/ Business / Bluesky Samoa to join Tui-Samoa Cable when contracts with other providers end

Bluesky Samoa to join Tui-Samoa Cable when contracts with other providers end

 

Samoa Submarine Cable Company Chief Executive Officer, Emmanuel Delanoue and Bluesky Samoa’s Country Manager Alex Abraham

By Lagi Keresoma

APIA, SAMOA – WEDNESDAY 28 FEBRUARY 2018:  Bluesky Samoa will commit to the Tui-Samoa Cable once their contract with an overseas provider runs out.

Bluesky Samoa’s Country Manager, Alex Abraham with Talamua today that their existing contract runs on for a few more years and they also have a satellite contract with an overseas company that expires by October this year.

“Our challenge is that we have existing contracts that have to run out before we can do this, so we are trying to work with our existing provider, the American Samoa Hawaii (ASH) Submarine Cable if they could help facilitate our connection with the Tui Cable,” explained Abraham.

Abraham said negotiations with the Tui Samoa Samoa Submarine Cable Company (SSCC) are in progress.

“Some of these things are big deals and it needs time to go through commercial arrangements and while this is all happening, we are also negotiating our technical requirements with SSCC to ensure that when we are ready to sign on the dotted line, we can connect immediately,” said Abraham.

He hopes that things would be settled sooner then perhaps sign on with the Tui-Samoa in the coming months.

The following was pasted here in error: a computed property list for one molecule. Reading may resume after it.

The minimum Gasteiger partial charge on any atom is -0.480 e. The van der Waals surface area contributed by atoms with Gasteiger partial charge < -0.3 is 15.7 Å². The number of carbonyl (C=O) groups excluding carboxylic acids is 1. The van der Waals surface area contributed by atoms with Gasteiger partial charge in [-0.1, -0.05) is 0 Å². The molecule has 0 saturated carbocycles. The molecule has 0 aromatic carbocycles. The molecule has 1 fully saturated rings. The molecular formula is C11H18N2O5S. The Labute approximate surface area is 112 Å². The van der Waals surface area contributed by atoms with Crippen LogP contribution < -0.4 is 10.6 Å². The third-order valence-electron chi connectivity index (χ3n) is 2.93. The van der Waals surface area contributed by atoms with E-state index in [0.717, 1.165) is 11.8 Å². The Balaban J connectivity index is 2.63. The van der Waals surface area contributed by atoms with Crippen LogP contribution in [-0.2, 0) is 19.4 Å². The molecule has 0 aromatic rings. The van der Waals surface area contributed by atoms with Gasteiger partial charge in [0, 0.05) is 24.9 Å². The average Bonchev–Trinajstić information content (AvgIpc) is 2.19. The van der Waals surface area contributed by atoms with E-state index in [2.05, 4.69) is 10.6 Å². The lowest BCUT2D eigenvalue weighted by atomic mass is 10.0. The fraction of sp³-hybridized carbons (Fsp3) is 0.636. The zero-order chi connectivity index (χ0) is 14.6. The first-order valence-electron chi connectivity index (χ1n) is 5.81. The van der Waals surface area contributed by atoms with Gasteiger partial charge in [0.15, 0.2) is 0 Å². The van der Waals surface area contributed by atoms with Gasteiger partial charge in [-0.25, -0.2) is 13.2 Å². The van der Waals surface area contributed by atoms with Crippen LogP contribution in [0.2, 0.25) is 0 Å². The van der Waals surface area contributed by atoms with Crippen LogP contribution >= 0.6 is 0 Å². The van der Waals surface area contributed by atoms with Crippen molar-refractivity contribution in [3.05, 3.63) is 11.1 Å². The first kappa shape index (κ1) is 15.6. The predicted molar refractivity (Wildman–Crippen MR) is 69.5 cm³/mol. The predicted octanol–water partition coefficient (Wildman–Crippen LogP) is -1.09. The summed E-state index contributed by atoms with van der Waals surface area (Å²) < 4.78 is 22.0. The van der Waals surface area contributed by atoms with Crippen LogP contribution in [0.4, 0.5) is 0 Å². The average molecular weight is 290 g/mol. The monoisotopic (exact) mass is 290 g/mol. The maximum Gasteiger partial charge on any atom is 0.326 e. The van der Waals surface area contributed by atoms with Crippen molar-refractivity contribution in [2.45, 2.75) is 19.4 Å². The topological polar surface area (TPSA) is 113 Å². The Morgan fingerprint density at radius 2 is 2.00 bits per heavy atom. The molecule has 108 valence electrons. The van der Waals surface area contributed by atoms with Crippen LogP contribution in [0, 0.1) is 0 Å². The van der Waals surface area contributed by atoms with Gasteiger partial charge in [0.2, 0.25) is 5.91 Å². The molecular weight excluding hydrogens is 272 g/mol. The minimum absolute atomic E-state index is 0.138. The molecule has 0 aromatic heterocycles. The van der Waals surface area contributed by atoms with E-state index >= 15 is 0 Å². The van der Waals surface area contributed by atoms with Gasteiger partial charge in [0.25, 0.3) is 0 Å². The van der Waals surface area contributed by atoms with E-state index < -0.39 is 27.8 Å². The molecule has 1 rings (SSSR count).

Abraham could not disclose the company’s investment in Tui-Samoa Cable as are commercially sensitive.

“But for the cost, we are trying to bring the best price to the market,” he said.

“There are options for people who want to buy volume for a better price but when buying small capacity, you get a higher price,” he said.

“We build the roads you put certain cars on it, but only a few people can afford certain prices. It’s the same with phones. If you want more people to use the phones, you need to make the prices as low as possible,” said Abraham.

He also said Bluesky Samoa is in discussion with the Government regarding tariffs on the handsets.

“Tariffs on the handsets is 20%, so when everything land in Samoa, you have a cost of about 20% plus the 15% VAGST. So you have about 35% which is the added cost to the converted price,” he explained.

He also said that they buy phones in US currency.

“For instance, a phones costs US$50 and by the time it lands in Samoa, the price goes up to ST$120.

“We are aware of the pricing impact on customers and that is why we subsidise the phones to get the price right, otherwise, people won’t buy them,” Abraham said.

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